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The fabled door to the staff room. You can see the 職員室 sign to the top left.

On the door are two different papers, each letting people know how to use the door. They’re actually both the same message, but the one on the right is newer. Last year, because of the setup of the staff room, using the left door was more common. This year, with desks in slightly different places, the right door has gotten more use.

Let’s look at the left door.

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A translation:

WHEN ENTERING AND LEAVING THE TEACHER’S ROOM
[Entering]
*knock knock* “Excuse me.” (Bow)
“Grade __ , {your name}.”
“I’ve come looking for Mr./Mrs. {teacher’s name}.”
[Leaving]
“Excuse me.” (Bow)

The new and updated poster says much the same, but…

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It comes with a few more clarifications at the top. Specifically:

  • Put your backpack down.
  • Take off your hat, jacket*, scarf, and gloves.
  • Only the person looking for a teacher comes in.

It’s not too complicated. Most students understand within the first month of being a first grader. The most common mistake is actually saying the wrong grade when a new year starts.

And that’s it. I hope you’ve found this tiny look into Japanese school life valuable. 🙂

 

* = The word used for jacket here is ジャンバー, which is technically incorrect. The correct word is ジャンパー. It’s basically the Japanese equivalent of saying “nip it in the butt” instead of “nip it in the bud”, or “peak one’s interest” instead of “pique one’s interest”. It’s wrong, but so many people say it that you’re kind of a pompous dick for pointing it out.

Oh, is it Friday again?

Hey y’all. It’s Friday again. Did you notice? TGIF and all that!

Just had the graduation ceremony for the elementary school today. I gave a little speech in front of everyone like every teacher did, except this time I was able to say something completely coherent. My road to Japanese fluency is… well, I’m not sure. I’m standing in a field somewhere. There are many roads ahead of me. Language, certainly, isn’t conducive to learning in a straight line.

This Tuesday I came down with 胃腸炎, which dictionaries tell me means “gastroenteritis” and symptoms tell me means pain and a high fever and vomit and diarrhea. I took vacation time to go home early because it’s hard to use sick leave in Japan. But I did get better. Still taking medicine, but I feel right as rain.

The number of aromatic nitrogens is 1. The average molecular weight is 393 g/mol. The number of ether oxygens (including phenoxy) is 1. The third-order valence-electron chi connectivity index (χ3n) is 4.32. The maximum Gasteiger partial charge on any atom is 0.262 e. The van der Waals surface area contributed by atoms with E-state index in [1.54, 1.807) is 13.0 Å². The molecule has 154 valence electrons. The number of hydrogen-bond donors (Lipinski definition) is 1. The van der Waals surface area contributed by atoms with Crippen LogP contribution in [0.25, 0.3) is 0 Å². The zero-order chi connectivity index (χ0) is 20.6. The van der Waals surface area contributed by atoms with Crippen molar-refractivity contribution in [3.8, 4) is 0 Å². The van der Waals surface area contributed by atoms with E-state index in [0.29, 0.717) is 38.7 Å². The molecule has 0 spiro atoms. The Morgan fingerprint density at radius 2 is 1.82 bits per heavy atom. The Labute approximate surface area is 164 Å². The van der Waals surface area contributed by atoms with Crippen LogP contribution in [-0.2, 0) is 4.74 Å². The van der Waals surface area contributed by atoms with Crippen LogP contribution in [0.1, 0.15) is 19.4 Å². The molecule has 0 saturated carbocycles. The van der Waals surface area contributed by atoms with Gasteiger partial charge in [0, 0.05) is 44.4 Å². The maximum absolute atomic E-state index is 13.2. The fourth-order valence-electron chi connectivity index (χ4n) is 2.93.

Speaking of Tuesday, on Tuesday and Wednesday this week the 1st and 2nd years (U.S. 7th and 8th graders) at the Junior High School played Shichikashuku II. The reception was super warm in spite of playing in a cold room on slow computers. By the end of Wednesday (we only got two days to play the game this year), most of the kids were asking for a copy of the game. They only managed to reach the end of Chapter 2, so there’s still a lot of game in front of them (the game is 6 chapters long + post-game content). Either I need to figure out how to write the game to a CD, or buy a lot of USB drives. 😛

Game’s not done, but it’s really close. I have 25 more English Gates to put in the game (maybe a few more?), a few tiny areas to finish, flavor text to add, and… well, I’ll just show a cutout from my word document:

Remainder Work

This is it. Almost done with version 1.00.

Anywho, this weekend two friends are coming down from Kobe for skiing and snowboarding, and well, there’s no snow. Well, not around here. Actually, I can still find a tiny mound in my neighborhood, but that’s not enough. We will definitely be able to snowboard this weekend, but it’ll be a drive.

So, that’s the past week. Next week on Thursday the school year ends. On Friday and Monday and Tuesday are various parties to say goodbye and good luck to all the leaving teachers. It’ll be sad.

OK, it’s 4:15. I gotta go. Party tonight. Pick friend up from the airport tomorrow morning.

See y’all space cowboys and cowgirls on the flipside.